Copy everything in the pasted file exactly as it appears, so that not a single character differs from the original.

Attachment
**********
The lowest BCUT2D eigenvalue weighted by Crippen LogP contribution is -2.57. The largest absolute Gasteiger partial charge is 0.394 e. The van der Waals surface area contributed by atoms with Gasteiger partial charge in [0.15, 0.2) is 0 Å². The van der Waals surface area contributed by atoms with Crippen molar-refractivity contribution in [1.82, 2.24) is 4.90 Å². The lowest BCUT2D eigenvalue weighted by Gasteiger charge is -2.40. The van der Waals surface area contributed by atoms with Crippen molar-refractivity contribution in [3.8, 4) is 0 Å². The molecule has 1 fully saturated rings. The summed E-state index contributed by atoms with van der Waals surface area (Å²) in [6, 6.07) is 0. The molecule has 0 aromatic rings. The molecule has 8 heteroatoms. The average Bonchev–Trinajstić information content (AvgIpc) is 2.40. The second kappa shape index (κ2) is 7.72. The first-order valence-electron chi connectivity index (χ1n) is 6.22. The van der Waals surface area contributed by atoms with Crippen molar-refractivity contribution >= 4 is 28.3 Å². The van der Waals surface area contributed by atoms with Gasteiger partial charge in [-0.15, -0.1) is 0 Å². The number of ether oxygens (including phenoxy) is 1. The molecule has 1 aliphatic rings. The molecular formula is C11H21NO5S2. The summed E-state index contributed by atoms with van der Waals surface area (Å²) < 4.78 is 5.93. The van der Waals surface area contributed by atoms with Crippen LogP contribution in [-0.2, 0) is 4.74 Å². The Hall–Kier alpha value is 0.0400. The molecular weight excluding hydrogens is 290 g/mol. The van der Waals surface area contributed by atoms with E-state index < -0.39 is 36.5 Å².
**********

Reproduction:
The lowest BCUT2D eigenvalue weighted by Crippen LogP contribution is -2.57. The largest absolute Gasteiger partial charge is 0.394 e. The van der Waals surface area contributed by atoms with Gasteiger partial charge in [0.15, 0.2) is 0 Å². The van der Waals surface area contributed by atoms with Crippen molar-refractivity contribution in [1.82, 2.24) is 4.90 Å². The lowest BCUT2D eigenvalue weighted by Gasteiger charge is -2.40. The van der Waals surface area contributed by atoms with Crippen molar-refractivity contribution in [3.8, 4) is 0 Å². The molecule has 1 fully saturated rings. The summed E-state index contributed by atoms with van der Waals surface area (Å²) in [6, 6.07) is 0. The molecule has 0 aromatic rings. The molecule has 8 heteroatoms. The average Bonchev–Trinajstić information content (AvgIpc) is 2.40. The second kappa shape index (κ2) is 7.72. The first-order valence-electron chi connectivity index (χ1n) is 6.22. The van der Waals surface area contributed by atoms with Crippen molar-refractivity contribution >= 4 is 28.3 Å². The van der Waals surface area contributed by atoms with Gasteiger partial charge in [-0.15, -0.1) is 0 Å². The number of ether oxygens (including phenoxy) is 1. The molecule has 1 aliphatic rings. The molecular formula is C11H21NO5S2. The summed E-state index contributed by atoms with van der Waals surface area (Å²) < 4.78 is 5.93. The van der Waals surface area contributed by atoms with Crippen LogP contribution in [-0.2, 0) is 4.74 Å². The Hall–Kier alpha value is 0.0400. The molecular weight excluding hydrogens is 290 g/mol. The van der Waals surface area contributed by atoms with E-state index < -0.39 is 36.5 Å².